Previously, inferring which anole lineage (sagrei or carolinensis) experienced changes resulting in the differences observed was not possible. However, the recent publication of the Sceloporus undulatus genome71 and its TE landscape’s similarity to A. sagrei, suggest that the lack of older insertions in A. carolinensis is a unique characteristic to that species that distinguishes it from other Pleurodont Iguanians which have a larger proportion of old TE insertions (Supplementary Data 5-6). Analyses including other Anolis genomes have similarly found the A. carolinensis TE landscape to be distinct6,73. While we are not able to definitively explain why A. carolinensis might have a different repetitive element landscape than other anoles and Iguanians generally, there is one available hypothesis that might explain this observation. Demographically, A. carolinensis has experienced two genetic bottlenecks in its evolutionary history - once from a migration event out of Cuba, and a second migration event out of Florida74,75,76,77. The resulting reduction in genetic diversity associated with serial bottlenecks could be responsible for the shift in TE distribution by fixing segregating genetic variation for a reduced complement of old TE insertions.
Synteny analysis of the X chromosome
A growing body of evidence suggests that fusions between autosomes and sex chromosomes are common across anoles78,79. The chromosomes that result from such fusions, called neo-sex chromosomes, have been used to study multiple evolutionary processes, such as chromosomal degeneration80 (or lack thereof) and dosage compensation81. Anolis sagrei has an XY sex-determination system with sex chromosomes that are substantially larger than those from A. carolinensis67,78. As Iguanian lizards (except for Basilisks) share a highly conserved core of X-linked genes82, the enlarged sex chromosomes in A. sagrei have been hypothesized to be the product of three independent fusions of autosomes to conserved iguanian X and Y sex chromosomes60,67. By aligning A. sagrei short reads from chromosomal flow sorting to the reference A. carolinensis genome, Giovannotti and colleagues67 showed that the 7th largest chromosome in the A. sagrei karyotype was the product of a series of chromosomal fusion events that occurred in the A. sagrei lineage. Ancestral chromosomes homologous to A. carolinensis’ chromosomes 9 and 12 fused to chromosome 13, the X chromosome of A. carolinensis (henceforth’ancient X’). Soon after, Kichigin and colleagues found that the chromosome corresponding to A. carolinensis chromosome 18 had also fused to the ancient X in the A. sagrei lineage61. These authors hypothesized that the neo-sex chromosome in A. sagrei resulted from three fusion events: chromosomes 12 and ancient X would have fused independently from chromosomes 9 and 18, and these two pairs of fused chromosomes then fused together to create the current A. sagrei XY system. Kichigan further proposed a synteny hypothesis for the A. sagrei neo-sex chromosomes in which the ancient X and chromosome 18 would be at the extremes of the neo-X chromosome, while chromosomes 12 and 9 would be in its center61.
Analyses of read depth, heterozygosity, and genome-wide association all indicate that AnoSag2.1 scaffold 7 is the X chromosome in this species (see Sex Chromosome Identification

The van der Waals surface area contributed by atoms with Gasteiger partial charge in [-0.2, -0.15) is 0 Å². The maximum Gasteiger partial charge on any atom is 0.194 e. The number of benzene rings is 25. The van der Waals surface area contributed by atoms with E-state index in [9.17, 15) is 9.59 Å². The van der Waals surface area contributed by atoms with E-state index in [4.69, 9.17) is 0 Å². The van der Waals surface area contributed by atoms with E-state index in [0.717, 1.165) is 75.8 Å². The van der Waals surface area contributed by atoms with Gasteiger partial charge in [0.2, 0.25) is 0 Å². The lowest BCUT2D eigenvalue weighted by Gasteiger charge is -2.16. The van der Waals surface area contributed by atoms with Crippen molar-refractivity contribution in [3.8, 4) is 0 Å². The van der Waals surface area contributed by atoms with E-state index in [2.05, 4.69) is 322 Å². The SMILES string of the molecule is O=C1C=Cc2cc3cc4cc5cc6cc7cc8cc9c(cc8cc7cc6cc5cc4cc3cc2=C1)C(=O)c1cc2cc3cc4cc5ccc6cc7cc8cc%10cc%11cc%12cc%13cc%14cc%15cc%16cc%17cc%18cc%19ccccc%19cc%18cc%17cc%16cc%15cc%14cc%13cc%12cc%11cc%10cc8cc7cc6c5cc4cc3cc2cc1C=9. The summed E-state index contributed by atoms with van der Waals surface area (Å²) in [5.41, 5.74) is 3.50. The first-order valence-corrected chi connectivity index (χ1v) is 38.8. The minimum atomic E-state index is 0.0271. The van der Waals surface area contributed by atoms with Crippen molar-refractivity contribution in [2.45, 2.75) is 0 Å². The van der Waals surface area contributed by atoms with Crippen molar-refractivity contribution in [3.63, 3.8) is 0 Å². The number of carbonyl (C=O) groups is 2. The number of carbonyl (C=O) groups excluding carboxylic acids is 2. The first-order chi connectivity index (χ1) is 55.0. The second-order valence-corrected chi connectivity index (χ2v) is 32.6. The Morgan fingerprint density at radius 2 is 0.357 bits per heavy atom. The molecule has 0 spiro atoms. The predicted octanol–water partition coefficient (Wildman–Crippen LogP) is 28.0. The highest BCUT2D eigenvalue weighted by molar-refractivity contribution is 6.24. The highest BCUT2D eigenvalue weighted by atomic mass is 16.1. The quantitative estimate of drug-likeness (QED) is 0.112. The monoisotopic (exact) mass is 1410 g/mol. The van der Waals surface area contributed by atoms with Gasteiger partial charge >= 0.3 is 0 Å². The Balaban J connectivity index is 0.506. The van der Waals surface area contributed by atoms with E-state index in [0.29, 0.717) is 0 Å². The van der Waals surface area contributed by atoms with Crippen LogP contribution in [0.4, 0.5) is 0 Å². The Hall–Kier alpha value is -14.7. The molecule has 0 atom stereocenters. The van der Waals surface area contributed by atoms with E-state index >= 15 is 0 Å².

below). Using SatsumaSynteny, we aligned the A. carolinensis and A. sagrei genomes and confirmed previously published predictions61,67 that the X chromosome in A. sagrei is the product of fusions between chromosomes homologous to 9, 12 and 18 from the A. carolinensis assembly and the ancient X. Given the level of contiguity of the AnoSag2.1 scaffold 7, our results present a clear synteny prediction for not only the order of the A. carolinensis chromosomes in scaffold 7, but also for the linkage groups that make up the ancient X in A. carolinensis (Fig. 4g). We found extensive overlap between the list of scaffolds identified in our synteny analyses and those obtained using short-read data from chromosomal flow sorting67. Furthermore, our data corroborated previous results based on dosage compensation, qPCR of X-linked genes and flow sorting in A. carolinensis that identified 8 additional scaffolds as X-linked in the original A. carolinensis assembly12,61,83,84.
Although our synteny data confirmed the identity of the ancestral chromosomes that fused to the ancient X to make up A. sagrei’s neo-sex chromosomes, our results do not support previous predictions of how these chromosomes are ordered within the A. sagrei neo-X chromosome. Our data suggest that chromosomes 18 and the ancient X are fused together at the center rather than at the extremes of scaffold 7 (Fig. 4g). In addition, only minor rearrangements are evident within formerly autosomal chromosomes, which suggests high levels of synteny within chromosomes despite their fusion to each other and the ancient X (Fig. 4).
We found that all nine linkage groups that had been previously assigned to the ancient X aligned to a 20.35 Mb stretch near the center of scaffold 7 (Supplementary Data 7). Two A. carolinensis chromosomes - GL343282.1 and chromosome 13 (the X chromosome) are the only linkage groups with regions aligning to multiple locations on A. sagrei scaffold 7. Chromosome 13’s other alignment is relatively short (˜1.6 Mb) and is located in one of two hypothesized pseudoautosomal regions (see below); GL343282.1’s other hit is also within the boundaries of the region homologous to the ancient X (see Supplementary Data 8). In addition to partially corroborating Kichigin and colleagues61 hypothesis and predicting the orientation of the ancestral autosomes along A. sagrei’s neo-sex chromosome system (including the ancient X), our syntenic alignment also identified an additional 142 linkage groups from the A. carolinensis assembly as being X-linked in A. sagrei’s scaffold 7 (Supplementary Data 8).